Etienne Ansotte / European Commission Audiovisual Services

After months of transatlantic sparring, the United States and the European Union seem to have pulled themselves back from the brink of a trade war. President Donald Trump and European Commission President Jean-Claude Juncker announced Wednesday that they had reached a breakthrough deal on trade—one with fewer threats of tariffs on European automakers, and more soybeans.

“I had the intention to make a deal today,” Juncker said alongside Trump from the White House Rose Garden in an unscheduled press conference. “And we made a deal today.”

This “new phase” in the transatlantic relationship would have seemed fanciful less than two weeks ago, when Trump declared the EU a “foe” of the United States for “what they do to us in trade.” Before that, the American president publicly sparred with European leaders at the Group of Seven summit in Quebec over Trump’s steel and aluminum tariffs. Similar confrontations emerged during this month’s NATO summit in Brussels, when the president voiced more frustration with Europe—this time over defense spending.

But whatever hostilities remained between the two sides seemed to all but dissipate during Trump and Juncker’s meeting. Trump, who once dubbed Juncker “a brutal killer,” was suddenly talking about their great relationship. The meeting featured kisses and even attempts at hand-holding. But it offered little else of substance. In a joint statement, the two leaders agreed to talk—about tariffs, about trade barriers, about energy cooperation, and about World Trade Organization reform. They pledged to resolve their dispute over the U.S. steel and aluminum tariffs and Europe’s retaliatory tariffs that followed. Perhaps most notably, they agreed to not impose new tariffs that could risk escalating their burgeoning trade war for as long as their negotiations last.

And both sides claimed victory. Dubbing it a “big day for free and fair trade,” Trump highlighted Juncker’s pledge for the EU to import more American soybeans (a notable casualty of Trump’s trade war with China) and liquefied natural gas. Juncker, in turn, hailed Trump’s agreement not to impose any additional tariffs (including his threatened levies on European car exports) as “a major concession by the Americans.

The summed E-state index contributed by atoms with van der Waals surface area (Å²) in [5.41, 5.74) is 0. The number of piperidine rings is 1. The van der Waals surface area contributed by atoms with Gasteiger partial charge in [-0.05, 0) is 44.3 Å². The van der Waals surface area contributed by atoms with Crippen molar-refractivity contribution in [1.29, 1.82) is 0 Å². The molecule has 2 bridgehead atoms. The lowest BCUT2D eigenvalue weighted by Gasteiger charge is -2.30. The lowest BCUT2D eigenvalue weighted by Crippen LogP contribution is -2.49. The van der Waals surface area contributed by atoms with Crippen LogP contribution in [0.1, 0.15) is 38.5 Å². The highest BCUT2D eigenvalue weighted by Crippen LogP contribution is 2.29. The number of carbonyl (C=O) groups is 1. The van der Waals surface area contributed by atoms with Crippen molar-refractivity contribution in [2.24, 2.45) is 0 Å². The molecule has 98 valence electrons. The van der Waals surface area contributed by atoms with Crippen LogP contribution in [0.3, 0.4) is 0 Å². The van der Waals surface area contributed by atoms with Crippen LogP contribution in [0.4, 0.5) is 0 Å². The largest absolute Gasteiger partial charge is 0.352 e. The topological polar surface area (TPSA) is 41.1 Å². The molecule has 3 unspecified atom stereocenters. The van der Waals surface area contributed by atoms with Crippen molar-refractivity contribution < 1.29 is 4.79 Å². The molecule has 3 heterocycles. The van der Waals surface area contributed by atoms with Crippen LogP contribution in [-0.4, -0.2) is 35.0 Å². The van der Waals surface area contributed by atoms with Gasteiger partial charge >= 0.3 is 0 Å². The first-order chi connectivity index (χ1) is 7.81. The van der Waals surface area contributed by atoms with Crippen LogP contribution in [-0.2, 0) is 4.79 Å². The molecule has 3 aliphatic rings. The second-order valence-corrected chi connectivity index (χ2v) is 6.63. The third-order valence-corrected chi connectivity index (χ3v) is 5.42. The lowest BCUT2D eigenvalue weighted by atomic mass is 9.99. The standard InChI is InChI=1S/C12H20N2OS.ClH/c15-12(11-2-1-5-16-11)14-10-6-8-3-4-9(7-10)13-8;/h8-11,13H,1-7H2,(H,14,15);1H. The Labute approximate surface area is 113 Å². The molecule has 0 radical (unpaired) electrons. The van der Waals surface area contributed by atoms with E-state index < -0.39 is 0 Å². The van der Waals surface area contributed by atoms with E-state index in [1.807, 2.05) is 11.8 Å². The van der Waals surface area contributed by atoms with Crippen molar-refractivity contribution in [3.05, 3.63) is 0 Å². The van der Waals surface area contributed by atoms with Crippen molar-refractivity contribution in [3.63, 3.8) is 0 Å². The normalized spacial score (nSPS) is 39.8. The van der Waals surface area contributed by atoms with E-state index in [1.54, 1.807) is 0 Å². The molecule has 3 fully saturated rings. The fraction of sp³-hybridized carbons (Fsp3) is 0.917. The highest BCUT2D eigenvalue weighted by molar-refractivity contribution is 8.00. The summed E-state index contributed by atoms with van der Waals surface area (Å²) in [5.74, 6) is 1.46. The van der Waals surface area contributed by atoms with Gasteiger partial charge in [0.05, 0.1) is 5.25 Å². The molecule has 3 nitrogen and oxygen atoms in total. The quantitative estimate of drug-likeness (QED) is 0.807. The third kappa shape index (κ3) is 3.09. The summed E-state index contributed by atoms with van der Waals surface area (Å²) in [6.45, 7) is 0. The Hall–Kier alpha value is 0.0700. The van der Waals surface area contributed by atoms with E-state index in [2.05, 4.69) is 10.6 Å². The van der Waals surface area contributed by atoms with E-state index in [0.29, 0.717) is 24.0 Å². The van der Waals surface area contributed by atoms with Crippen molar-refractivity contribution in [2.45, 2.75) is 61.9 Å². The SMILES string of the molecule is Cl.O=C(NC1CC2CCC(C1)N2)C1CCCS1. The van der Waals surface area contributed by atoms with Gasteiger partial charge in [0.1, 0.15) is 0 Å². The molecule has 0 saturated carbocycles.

But neither side walked away with substantial wins. To get Trump to dial back his threats on EU auto exports, Juncker promised that the EU would import more soybeans and natural gas—two things the bloc is already doing. In exchange for this PR victory, Trump gave Juncker the opportunity to claim that he had averted new tariffs on EU car exports (for now). “Instead of a firm commitment, what we really got was big language of striking collaboration and entering into dialogue,” Marianne Schneider-Petsinger, a U.S. geoeconomics fellow at the London-based Chatham House, told me. “This combined with Trump’s history of backtracking might mean that there might be a couple of more surprises as things develop over the next couple of months.”

But for all the symbolic victories, there were some notable shifts. By agreeing to enter into negotiations without the U.S. lifting its steel and aluminum tariffs, Juncker reneged on the EU’s claim that it would “not negotiate under threat.” And after months of railing against European leaders, Trump’s willingness to make nice with the EU signaled that he too may be questioning whether trade wars are “easy to win” after all.

And if the talks break down? Trump can return to declaring that tariffs “are the greatest!” and Juncker can claim that he promised nothing that wasn’t already happening and, if nothing else, that he at least bought European car manufacturers more time. “I would be very cautiously optimistic about this,” Schneider-Petsinger said. “It was a surprise, it was a positive step. But it’s not this breakthrough that some people seem to make this out to be.”

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